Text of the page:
31 March 2017

March GLAM Blog Club: What I Wish They Taught Me in GLAM School (business process improvement)

The lovely New Cardigan community for gallery / library / archive / museum (GLAM) professionals has launched #glamblogclub, suggesting a monthly topic to encourage Australian GLAM folk to write something regularly. March's prompt is What I Wish They Taught Me in GLAM School. 

I need to preface my response to this topic by saying that I'm just not into complaining about what I didn't get taught in library school and I dislike it when others do too. I can't imagine how hard it is to design and deliver curricula that try to meet the diverse needs of graduates and employers across so many different sectors in an industry that is subject to such a fast pace of change. I have a lot of respect for academics working in increasingingly casualised and market-driven universities to provide librarians of the future with a solid base from which they can (and must) continue to build the skills and knowledge that they will need to succeed in any one particular job or sector. The Library Loon writes often and well about the pressures on LIS educators which include constant (and often ill-informed) criticism of things that "should" be part of library courses. As professional practitioners we need to move beyond our own limited experience of the study that we have done and to be more aware of how difficult it is to get programs of study designed, endorsed internally and externally accredited. Some empathy with the hard-working people that undertake this labour for the greater good of our profession would go a long way, particularly at a time when their own futures may be uncertain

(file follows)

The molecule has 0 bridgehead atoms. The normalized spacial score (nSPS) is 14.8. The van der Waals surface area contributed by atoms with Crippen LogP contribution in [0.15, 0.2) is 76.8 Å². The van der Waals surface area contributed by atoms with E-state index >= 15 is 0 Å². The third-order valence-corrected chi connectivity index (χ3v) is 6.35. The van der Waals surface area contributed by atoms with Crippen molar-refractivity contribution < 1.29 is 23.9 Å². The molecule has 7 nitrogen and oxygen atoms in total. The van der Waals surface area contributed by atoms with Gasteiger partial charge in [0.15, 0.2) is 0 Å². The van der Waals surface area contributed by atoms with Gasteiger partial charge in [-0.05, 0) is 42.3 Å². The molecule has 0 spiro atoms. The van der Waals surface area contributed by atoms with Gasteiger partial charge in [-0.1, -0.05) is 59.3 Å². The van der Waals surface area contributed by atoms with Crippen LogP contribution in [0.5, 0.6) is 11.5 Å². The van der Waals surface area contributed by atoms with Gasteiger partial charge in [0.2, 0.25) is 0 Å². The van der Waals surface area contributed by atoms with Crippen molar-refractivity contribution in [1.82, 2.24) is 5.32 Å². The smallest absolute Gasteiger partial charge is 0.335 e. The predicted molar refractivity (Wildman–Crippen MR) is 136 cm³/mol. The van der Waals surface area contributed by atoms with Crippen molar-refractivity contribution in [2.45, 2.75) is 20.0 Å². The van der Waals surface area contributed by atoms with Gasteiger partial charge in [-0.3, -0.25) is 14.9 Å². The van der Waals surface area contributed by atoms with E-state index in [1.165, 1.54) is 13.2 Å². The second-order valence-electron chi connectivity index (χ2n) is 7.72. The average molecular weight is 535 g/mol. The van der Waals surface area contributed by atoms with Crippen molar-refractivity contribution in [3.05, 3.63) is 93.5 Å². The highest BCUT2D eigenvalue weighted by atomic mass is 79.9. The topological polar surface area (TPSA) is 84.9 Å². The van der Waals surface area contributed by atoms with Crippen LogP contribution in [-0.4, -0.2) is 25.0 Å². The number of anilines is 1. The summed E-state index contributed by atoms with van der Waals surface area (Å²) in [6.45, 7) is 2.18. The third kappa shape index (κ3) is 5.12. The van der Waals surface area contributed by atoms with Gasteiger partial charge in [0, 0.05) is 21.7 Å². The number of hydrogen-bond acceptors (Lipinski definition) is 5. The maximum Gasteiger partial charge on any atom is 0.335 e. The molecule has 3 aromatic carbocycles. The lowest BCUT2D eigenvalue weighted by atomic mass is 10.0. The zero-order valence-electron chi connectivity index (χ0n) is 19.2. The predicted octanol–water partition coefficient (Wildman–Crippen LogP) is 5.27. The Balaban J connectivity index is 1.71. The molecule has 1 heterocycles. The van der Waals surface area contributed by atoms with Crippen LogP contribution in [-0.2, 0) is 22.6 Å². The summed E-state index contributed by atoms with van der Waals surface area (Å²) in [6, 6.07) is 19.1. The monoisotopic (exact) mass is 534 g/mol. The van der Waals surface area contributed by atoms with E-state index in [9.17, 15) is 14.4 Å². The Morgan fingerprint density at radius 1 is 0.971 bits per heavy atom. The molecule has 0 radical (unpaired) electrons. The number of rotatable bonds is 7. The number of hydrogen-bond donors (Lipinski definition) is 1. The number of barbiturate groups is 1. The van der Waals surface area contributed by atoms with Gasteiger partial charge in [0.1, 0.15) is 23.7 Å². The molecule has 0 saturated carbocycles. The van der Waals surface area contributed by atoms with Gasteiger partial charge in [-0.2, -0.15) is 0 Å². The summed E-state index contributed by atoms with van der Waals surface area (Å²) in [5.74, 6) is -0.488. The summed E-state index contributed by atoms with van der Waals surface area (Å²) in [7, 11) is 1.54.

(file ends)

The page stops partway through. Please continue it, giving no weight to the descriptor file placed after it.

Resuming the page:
In any case if there were one skill I think I could have applied in almost every job I've done, one thing that had I learned it early on would have made me a better librarian, it would not be specific to GLAMs but is something far more generic: business process improvement.

The analysis of business processes, including recognition of the potential for automation of the processes, assessment of the costs and potential benefits of the new approaches considered and, where appropriate, management of change, and assistance with implementation. 
I'll be talking about this at the New Librarians Symposium in June so I don't want to drill into too much detail here. I will just say that every librarian - regardless of position, level or sector - carries out work that could be documented and analysed systematically in order to improve the way it's done. Library processes are full of unnecessary manual handling, duplication, kludges and workarounds (often but not always due to crappy technical systems) that over time morph into "but we've always done it that way". We all intuit that things in our workplaces could be improved and many of us make our best efforts to change things, but we might be more effective in this if we looked outside GLAM school to the other disciplines that provide methods and tools for just this kind of work.